By Ani Gevorkian

The Subcommittee on Commerce, Manufacturing, and Trade of the House Energy and Commerce Committee held a hearing on Tuesday entitled, “The Internet of Things: Exploring the Next Technology Frontier.” The hearing focused on the promises Internet of Things (“IoT”) technology holds, and what role Congress should play in addresses the challenges IoT presents, both with regard to privacy and data security concerns as well as technological concerns.

Panelists included Daniel Castro, Vice President of the Information Technology and Innovation Foundation; Brian van Harlingen, Chief Technology Officer of Belkin International, Inc.;  Rose Schooler, Vice President of the IoT Group and GM of the IoT Strategy and Technology Office of Intel Corporation; and, Brad Morehead, CEO of LiveWatch Security, LLC.

The hearing followed a showcase the Subcommittee hosted that featured Internet-connected products manufactured in members’ districts.  Subcommittee members began the hearing by discussing the benefits IoT technology promises to deliver to consumers and businesses and by highlighting in particular the work of the panelists’ companies.

Subcommittee Chairman Michael C. Burgess (R-TX) began the questioning by asking what the appropriate role of Congress is in helping the development of IoT.  The panelists unanimously agreed that Congress should generally proceed with a light regulatory touch to avoid stifling innovation.  More specifically, Morehead and Schooler identified the importance of having Congress encourage open standards and interoperability, while Castro and Schooler emphasized the importance of  having a national IoT plan.

Both Subcommittee members and panelists recognized the importance of addressing the privacy and data security issues that IoT growth presents.  During his opening remarks, Chairman Burgess stated that the consumer impact of the IoT market should be a key focus of discussion, and noted that while consumers are benefitting from these technologies, attention must also be given to appropriate consumer protections for privacy and security.  Congressman Marsha Blackburn (R-TN) echoed Burgess’s statements, noting that privacy is “top of mind” and that privacy and data security issues deserve a great deal of attention.  And Congressman Frank Pallone (D-NJ) illustrated the importance of protecting consumer privacy by listing privacy-invasive ways data from an individual’s fitness bracelet could be used.  He noted that consumers can have more confidence in companies’ products if companies build privacy protections into those products.

The panelists acknowledged these considerations but refrained from encouraging robust Congressional action in response to privacy concerns.  Castro, in particular, suggested that policymakers should be extremely cautious about passing laws on the basis of speculative concerns that might not come to pass when doing so might curtail substantial economic and societal benefits.  He suggested market forces, cultural norms, and new technologies can address privacy concerns instead.  He also suggested that for areas of high concerns, such as health-related data, solutions could focus on use-based restrictions, rather than on restrictions preventing collection of data in the first instance.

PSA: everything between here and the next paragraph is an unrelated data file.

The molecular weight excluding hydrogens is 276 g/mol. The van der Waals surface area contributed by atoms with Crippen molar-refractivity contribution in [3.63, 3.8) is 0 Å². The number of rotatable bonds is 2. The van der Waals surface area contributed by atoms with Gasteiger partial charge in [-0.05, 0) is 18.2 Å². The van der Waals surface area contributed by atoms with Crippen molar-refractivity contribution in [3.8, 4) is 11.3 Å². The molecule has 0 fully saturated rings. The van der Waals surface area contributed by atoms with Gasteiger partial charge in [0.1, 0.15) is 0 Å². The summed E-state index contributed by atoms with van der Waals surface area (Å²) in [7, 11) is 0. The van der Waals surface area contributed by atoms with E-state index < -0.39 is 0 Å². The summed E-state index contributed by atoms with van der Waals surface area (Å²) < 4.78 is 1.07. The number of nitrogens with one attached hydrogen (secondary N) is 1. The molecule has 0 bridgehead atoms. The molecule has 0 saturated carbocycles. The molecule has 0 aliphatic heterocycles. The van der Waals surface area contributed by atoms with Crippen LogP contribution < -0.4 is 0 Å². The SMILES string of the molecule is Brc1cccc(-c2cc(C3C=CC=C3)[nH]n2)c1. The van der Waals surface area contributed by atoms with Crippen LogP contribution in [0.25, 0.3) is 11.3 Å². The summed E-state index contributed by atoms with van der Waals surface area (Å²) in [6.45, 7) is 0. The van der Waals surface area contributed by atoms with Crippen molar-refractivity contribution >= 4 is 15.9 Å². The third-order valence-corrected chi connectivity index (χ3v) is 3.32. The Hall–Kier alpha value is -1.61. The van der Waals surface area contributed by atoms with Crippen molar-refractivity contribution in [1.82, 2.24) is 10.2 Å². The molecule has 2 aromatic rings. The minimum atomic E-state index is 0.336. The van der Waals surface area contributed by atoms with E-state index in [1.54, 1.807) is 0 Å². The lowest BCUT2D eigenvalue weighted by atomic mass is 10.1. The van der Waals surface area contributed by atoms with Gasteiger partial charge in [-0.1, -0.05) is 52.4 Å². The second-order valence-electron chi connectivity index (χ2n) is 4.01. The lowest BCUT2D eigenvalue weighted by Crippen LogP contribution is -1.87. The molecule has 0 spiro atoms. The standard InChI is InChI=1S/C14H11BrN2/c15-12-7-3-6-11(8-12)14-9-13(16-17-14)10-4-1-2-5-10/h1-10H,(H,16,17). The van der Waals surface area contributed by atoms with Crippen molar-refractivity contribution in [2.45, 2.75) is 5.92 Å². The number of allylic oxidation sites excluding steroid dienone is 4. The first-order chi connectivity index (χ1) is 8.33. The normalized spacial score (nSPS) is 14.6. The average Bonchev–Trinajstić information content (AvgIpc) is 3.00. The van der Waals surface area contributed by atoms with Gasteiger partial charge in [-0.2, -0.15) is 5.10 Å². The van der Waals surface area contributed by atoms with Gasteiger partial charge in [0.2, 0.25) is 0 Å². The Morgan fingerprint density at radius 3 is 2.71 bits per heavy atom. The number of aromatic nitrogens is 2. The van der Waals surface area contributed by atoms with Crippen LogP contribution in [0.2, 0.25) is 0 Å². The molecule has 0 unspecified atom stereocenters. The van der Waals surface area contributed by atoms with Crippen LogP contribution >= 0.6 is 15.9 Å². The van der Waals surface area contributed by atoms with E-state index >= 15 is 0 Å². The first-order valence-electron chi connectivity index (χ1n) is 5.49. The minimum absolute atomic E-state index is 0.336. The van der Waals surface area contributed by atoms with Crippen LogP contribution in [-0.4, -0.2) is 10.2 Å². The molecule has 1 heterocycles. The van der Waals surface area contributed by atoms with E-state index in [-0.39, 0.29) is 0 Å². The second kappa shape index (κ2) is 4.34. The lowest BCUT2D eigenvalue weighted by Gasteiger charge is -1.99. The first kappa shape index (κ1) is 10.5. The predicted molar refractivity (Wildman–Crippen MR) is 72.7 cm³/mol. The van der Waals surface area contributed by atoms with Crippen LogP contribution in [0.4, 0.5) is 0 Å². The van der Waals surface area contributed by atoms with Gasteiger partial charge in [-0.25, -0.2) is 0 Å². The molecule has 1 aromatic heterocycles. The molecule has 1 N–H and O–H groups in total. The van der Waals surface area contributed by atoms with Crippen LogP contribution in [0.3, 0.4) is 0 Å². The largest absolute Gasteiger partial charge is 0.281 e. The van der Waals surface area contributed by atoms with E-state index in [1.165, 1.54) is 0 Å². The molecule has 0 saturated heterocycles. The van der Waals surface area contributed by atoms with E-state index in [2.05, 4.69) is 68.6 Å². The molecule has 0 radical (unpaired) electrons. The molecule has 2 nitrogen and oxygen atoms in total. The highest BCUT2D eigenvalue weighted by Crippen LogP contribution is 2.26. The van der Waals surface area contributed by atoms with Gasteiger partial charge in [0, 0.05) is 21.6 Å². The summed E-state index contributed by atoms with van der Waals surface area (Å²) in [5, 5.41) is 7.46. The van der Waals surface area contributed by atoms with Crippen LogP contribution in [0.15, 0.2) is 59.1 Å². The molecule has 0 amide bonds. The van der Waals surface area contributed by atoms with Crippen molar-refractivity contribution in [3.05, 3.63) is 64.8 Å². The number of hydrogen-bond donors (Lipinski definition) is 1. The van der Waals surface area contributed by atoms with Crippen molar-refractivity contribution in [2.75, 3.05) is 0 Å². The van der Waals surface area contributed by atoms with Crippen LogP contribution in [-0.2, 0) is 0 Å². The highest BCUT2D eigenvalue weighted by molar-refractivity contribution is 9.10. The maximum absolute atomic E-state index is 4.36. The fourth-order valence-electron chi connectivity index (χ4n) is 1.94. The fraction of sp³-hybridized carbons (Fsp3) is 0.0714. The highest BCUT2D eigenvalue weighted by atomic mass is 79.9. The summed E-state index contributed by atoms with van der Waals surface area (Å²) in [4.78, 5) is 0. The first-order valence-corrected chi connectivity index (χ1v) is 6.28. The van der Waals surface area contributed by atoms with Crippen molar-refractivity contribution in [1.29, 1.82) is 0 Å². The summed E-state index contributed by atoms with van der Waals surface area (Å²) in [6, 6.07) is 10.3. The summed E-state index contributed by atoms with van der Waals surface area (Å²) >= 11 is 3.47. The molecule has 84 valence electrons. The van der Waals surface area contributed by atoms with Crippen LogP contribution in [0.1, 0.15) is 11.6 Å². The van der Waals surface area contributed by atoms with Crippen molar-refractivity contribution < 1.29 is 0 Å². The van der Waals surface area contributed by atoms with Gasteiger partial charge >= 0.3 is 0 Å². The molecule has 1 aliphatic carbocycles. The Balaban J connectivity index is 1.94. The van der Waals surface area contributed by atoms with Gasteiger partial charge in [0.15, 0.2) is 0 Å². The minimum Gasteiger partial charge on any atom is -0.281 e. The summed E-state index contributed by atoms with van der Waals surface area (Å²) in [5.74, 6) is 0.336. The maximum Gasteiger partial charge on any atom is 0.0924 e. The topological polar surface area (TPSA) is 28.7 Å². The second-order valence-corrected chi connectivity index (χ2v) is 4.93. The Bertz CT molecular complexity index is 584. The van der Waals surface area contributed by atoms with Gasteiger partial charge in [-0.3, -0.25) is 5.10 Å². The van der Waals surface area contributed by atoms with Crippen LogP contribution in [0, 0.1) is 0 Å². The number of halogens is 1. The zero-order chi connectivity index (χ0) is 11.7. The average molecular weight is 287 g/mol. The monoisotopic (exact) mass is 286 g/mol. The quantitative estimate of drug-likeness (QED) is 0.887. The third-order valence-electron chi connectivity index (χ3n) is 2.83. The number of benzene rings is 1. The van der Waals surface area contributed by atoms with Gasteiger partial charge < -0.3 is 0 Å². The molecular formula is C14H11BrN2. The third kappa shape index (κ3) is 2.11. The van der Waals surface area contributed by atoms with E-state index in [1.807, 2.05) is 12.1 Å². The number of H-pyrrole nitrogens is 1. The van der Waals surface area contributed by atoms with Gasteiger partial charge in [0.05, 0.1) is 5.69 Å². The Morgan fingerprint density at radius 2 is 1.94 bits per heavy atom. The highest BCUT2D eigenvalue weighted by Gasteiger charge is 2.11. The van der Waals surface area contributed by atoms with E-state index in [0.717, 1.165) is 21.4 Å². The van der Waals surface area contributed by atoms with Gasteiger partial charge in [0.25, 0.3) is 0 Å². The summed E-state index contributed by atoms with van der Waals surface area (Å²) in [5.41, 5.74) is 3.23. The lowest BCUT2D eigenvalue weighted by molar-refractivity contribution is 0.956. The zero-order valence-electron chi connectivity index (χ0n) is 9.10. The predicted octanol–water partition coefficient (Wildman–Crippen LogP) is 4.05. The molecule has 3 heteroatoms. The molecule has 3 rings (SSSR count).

Along somewhat similar lines, Schooler suggested that policy makers should address concerns about privacy based on particular use cases, and not through the implementation of a broad blanket policy.  Morehead predicted that, given the wide variety of IoT devices and services that will develop, multiple privacy models will exist:  some will involve more restricted collection and use of data but more expensive hardware and software, while others will offer cheaper hardware and software but make more public use of data.

All panelists agreed, however, about the importance of Congressional action in the data security space.  Castro stated that data breach concerns are the primary issues Congress should address in the IoT context, and van Harlingen noted that consistency around data breach rules would be helpful to industry and consumers.  Schooler stressed that companies should consider security at the outset of any IoT-related processes and that security redundancies are valuable:  security should be built into the device, the network, as well as the cloud.

The hearing also focused on the importance of addressing certain technological concerns to ensure the successful growth of IoT.  Specifically, Subcommittee members and panelists addressed the need to make efficient use of spectrum to support IoT products and services.  Congressman Leonard Lance (R-NJ), noted that spectrum is one of the engines that will “drive the IoT revolution” and asked what the panelists thought Congress should do to provide necessary spectrum.  Castro suggested it would be useful to look for commercial spectrum availability in both licensed and unlicensed bands.  Van Harlingen agreed and added that Congress should also collaborate in detail with industry on what spectrum needs are.  Schooler, too, suggested that policymakers should leverage both licensed and unlicensed spectrum, and Morehead added that Congress should consider backward compatibility and when and how wireless systems sunset.